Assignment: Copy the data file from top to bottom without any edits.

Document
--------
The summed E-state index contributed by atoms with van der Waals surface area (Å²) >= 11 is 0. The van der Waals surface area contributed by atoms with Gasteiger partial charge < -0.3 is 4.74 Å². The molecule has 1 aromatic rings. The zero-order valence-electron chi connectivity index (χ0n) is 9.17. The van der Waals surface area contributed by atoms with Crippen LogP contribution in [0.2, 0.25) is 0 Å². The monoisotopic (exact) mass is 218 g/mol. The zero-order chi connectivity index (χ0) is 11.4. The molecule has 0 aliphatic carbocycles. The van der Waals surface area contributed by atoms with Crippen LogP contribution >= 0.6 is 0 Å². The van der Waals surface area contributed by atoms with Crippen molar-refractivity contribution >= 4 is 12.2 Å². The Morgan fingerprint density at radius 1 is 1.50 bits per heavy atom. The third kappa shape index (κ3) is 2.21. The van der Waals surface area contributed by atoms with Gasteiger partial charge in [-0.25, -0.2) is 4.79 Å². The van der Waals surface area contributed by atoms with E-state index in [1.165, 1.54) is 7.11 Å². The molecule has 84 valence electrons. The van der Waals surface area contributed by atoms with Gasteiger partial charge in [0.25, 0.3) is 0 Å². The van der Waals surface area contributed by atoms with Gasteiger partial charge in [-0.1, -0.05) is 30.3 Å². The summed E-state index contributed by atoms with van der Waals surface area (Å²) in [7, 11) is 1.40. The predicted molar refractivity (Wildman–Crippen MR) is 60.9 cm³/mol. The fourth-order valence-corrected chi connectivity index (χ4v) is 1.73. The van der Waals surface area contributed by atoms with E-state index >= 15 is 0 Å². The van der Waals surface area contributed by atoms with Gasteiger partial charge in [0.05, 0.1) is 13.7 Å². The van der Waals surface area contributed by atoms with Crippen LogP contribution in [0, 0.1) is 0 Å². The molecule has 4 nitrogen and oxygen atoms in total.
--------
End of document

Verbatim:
The summed E-state index contributed by atoms with van der Waals surface area (Å²) >= 11 is 0. The van der Waals surface area contributed by atoms with Gasteiger partial charge < -0.3 is 4.74 Å². The molecule has 1 aromatic rings. The zero-order valence-electron chi connectivity index (χ0n) is 9.17. The van der Waals surface area contributed by atoms with Crippen LogP contribution in [0.2, 0.25) is 0 Å². The monoisotopic (exact) mass is 218 g/mol. The zero-order chi connectivity index (χ0) is 11.4. The molecule has 0 aliphatic carbocycles. The van der Waals surface area contributed by atoms with Crippen LogP contribution >= 0.6 is 0 Å². The van der Waals surface area contributed by atoms with Crippen molar-refractivity contribution >= 4 is 12.2 Å². The Morgan fingerprint density at radius 1 is 1.50 bits per heavy atom. The third kappa shape index (κ3) is 2.21. The van der Waals surface area contributed by atoms with Gasteiger partial charge in [-0.25, -0.2) is 4.79 Å². The van der Waals surface area contributed by atoms with E-state index in [1.165, 1.54) is 7.11 Å². The molecule has 84 valence electrons. The van der Waals surface area contributed by atoms with Gasteiger partial charge in [0.25, 0.3) is 0 Å². The van der Waals surface area contributed by atoms with Gasteiger partial charge in [-0.1, -0.05) is 30.3 Å². The summed E-state index contributed by atoms with van der Waals surface area (Å²) in [7, 11) is 1.40. The predicted molar refractivity (Wildman–Crippen MR) is 60.9 cm³/mol. The fourth-order valence-corrected chi connectivity index (χ4v) is 1.73. The van der Waals surface area contributed by atoms with E-state index >= 15 is 0 Å². The van der Waals surface area contributed by atoms with Gasteiger partial charge in [0.05, 0.1) is 13.7 Å². The van der Waals surface area contributed by atoms with Crippen LogP contribution in [0, 0.1) is 0 Å². The molecule has 4 nitrogen and oxygen atoms in total.